Alfred Day Hershey (1908–1997)

By: Victoria Hernandez

Alfred Day Hershey (1908–1997)

During the twentieth century in the United States, Alfred Day Hershey studied phages, or viruses that infect bacteria, and experimentally verified that genes were made of deoxyribonucleic acid, or DNA. Genes are molecular, heritable instructions for how an organism develops. When Hershey started to study phages, scientists did not know if phages contained genes, or whether genes were made of DNA or protein. In 1952, Hershey and his research assistant, Martha Chase, conducted phage experiments that convinced scientists that genes were made of DNA. For his work with phages, Hershey shared the 1969 Nobel Prize in Physiology or Medicine with Max Delbrück and Salvador Luria. Hershey conducted experiments with results that connected DNA to the function of genes, thereby changing the way scientists studied molecular biology and the development of organisms.

Hershey was born on 4 December 1908 to Alma Wilbur and Robert Hershey in Owosso, Michigan. He attended public schools in both Owosso and Lansing, Michigan, where his father worked as a stockkeeper at an automobile factory. For his higher education, Hershey attended Michigan State College, later called Michigan State University, in East Lansing, Michigan. There, he received his Bachelor’s of Science in chemistry in 1930 and his PhD in bacteriology and chemistry in 1934. Hershey wrote his doctoral dissertation on the separation of chemical constituents, or components like sugars, fats, and proteins, from different strains of the Brucella bacterial group. Through that work, Hershey showed how researchers could distinguish between different bacterial types based on the ratio of different chemical components within those types.

In 1934, Hershey joined the faculty at Washington University in St. Louis in St. Louis, Missouri, as an instructor in the bacteriology and immunology department. Starting in 1936, Hershey collaborated with researcher Jacques Bronfenbrenner, the head of the department. From 1936 to 1939, Hershey and Bronfenbrenner primarily studied different conditions that affected the growth rate of bacteria grown in the laboratory. In the early and mid-1940s, the two scientists started to study phages, or viruses that infect bacteria. Specifically, Hershey and Bronfenbrenner studied how bacteria’s immune systems responded to phages.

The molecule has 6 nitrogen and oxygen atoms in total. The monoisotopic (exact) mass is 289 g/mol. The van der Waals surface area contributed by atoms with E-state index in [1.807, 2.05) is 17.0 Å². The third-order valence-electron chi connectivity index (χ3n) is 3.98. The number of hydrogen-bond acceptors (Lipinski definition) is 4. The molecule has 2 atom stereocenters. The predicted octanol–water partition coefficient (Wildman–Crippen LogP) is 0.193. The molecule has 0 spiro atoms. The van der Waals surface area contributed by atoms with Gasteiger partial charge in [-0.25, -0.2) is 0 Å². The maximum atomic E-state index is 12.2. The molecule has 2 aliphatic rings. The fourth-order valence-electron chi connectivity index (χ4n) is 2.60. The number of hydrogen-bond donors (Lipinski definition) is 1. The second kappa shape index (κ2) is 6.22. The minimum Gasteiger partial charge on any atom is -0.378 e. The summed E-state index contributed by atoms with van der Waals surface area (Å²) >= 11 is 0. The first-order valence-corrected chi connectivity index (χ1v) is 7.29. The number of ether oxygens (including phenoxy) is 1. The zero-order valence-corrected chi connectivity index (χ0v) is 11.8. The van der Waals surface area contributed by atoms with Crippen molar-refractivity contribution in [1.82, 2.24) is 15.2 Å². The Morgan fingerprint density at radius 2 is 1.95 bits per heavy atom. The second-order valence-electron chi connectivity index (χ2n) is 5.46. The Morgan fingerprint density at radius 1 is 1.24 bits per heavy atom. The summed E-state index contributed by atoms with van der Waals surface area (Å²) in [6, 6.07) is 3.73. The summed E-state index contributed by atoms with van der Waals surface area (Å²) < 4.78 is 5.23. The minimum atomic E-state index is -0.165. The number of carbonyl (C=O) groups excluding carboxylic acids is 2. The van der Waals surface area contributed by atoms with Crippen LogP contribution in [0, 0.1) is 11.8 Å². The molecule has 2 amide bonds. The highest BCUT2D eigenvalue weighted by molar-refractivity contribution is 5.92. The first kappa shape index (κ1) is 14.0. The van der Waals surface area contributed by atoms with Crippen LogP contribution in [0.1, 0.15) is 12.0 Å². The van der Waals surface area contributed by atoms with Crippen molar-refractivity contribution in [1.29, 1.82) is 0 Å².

According to historians, collaboration with Bronfenbrenner shaped Hershey’s early work. Biographers of the researcher Max Delbrück, a prominent phage researcher at Vanderbilt University in Nashville, Tennessee, wrote that Hershey designed his experiments during the early 1940s to support Bronfenbrenner’s description of phages. Bronfenbrenner argued that phages were small protein molecules. At the time, some scientists had observed that phages appeared to be large molecules. To support Bronfenbrenner’s view, Hershey attempted to explain why other scientists observed phages to be large by demonstrating that large particles absorbed smaller phage particles. Scientists later found that phages are large molecules which can contain both protein and nucleic acid, including DNA.

In addition to investigating phages in the early 1940s, Hershey helped establish the Phage Group, an association of scientists who conducted standardized research on phages and attended yearly meetings and courses to advance the field. In the early 1940s, Hershey began communicating with Delbrück. After receiving an invitation from Delbrück, Hershey presented his research on immune responses to phages at Vanderbilt in January 1943. In April 1943, Hershey invited Delbrück and Salvador Luria, Delbrück’s collaborator, to St. Louis to discuss their phage research. Scientists and historians consider these meetings to be the beginning of the Phage Group.